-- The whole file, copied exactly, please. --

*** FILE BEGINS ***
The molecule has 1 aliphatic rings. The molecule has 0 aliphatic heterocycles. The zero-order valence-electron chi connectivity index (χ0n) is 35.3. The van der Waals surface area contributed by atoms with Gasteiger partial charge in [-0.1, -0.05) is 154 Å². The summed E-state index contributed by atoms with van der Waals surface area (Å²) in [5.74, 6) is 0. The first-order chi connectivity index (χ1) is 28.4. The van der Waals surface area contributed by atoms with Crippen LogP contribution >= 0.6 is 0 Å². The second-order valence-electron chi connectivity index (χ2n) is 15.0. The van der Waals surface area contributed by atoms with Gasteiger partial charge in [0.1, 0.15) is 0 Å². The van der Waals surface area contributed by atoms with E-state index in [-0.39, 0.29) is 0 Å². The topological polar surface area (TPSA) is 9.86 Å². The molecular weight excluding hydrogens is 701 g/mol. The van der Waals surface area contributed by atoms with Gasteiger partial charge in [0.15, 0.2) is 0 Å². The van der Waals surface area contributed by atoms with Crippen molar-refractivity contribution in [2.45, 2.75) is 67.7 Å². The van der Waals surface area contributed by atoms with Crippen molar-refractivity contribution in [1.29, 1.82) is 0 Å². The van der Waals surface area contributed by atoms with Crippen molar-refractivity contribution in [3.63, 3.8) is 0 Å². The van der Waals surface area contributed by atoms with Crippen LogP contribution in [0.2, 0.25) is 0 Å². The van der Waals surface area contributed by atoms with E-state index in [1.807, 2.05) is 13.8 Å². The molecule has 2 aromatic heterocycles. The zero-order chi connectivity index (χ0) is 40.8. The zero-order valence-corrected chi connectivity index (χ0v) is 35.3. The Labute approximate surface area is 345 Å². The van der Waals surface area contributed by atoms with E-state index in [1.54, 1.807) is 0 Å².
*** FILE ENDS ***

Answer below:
The molecule has 1 aliphatic rings. The molecule has 0 aliphatic heterocycles. The zero-order valence-electron chi connectivity index (χ0n) is 35.3. The van der Waals surface area contributed by atoms with Gasteiger partial charge in [-0.1, -0.05) is 154 Å². The summed E-state index contributed by atoms with van der Waals surface area (Å²) in [5.74, 6) is 0. The first-order chi connectivity index (χ1) is 28.4. The van der Waals surface area contributed by atoms with Crippen LogP contribution >= 0.6 is 0 Å². The second-order valence-electron chi connectivity index (χ2n) is 15.0. The van der Waals surface area contributed by atoms with Gasteiger partial charge in [0.1, 0.15) is 0 Å². The van der Waals surface area contributed by atoms with E-state index in [-0.39, 0.29) is 0 Å². The topological polar surface area (TPSA) is 9.86 Å². The molecular weight excluding hydrogens is 701 g/mol. The van der Waals surface area contributed by atoms with Gasteiger partial charge in [0.15, 0.2) is 0 Å². The van der Waals surface area contributed by atoms with Crippen molar-refractivity contribution in [2.45, 2.75) is 67.7 Å². The van der Waals surface area contributed by atoms with Crippen molar-refractivity contribution in [1.29, 1.82) is 0 Å². The van der Waals surface area contributed by atoms with Crippen molar-refractivity contribution in [3.63, 3.8) is 0 Å². The van der Waals surface area contributed by atoms with Crippen LogP contribution in [0.2, 0.25) is 0 Å². The van der Waals surface area contributed by atoms with E-state index in [1.807, 2.05) is 13.8 Å². The molecule has 2 aromatic heterocycles. The zero-order chi connectivity index (χ0) is 40.8. The zero-order valence-corrected chi connectivity index (χ0v) is 35.3. The Labute approximate surface area is 345 Å². The van der Waals surface area contributed by atoms with E-state index in [1.54, 1.807) is 0 Å².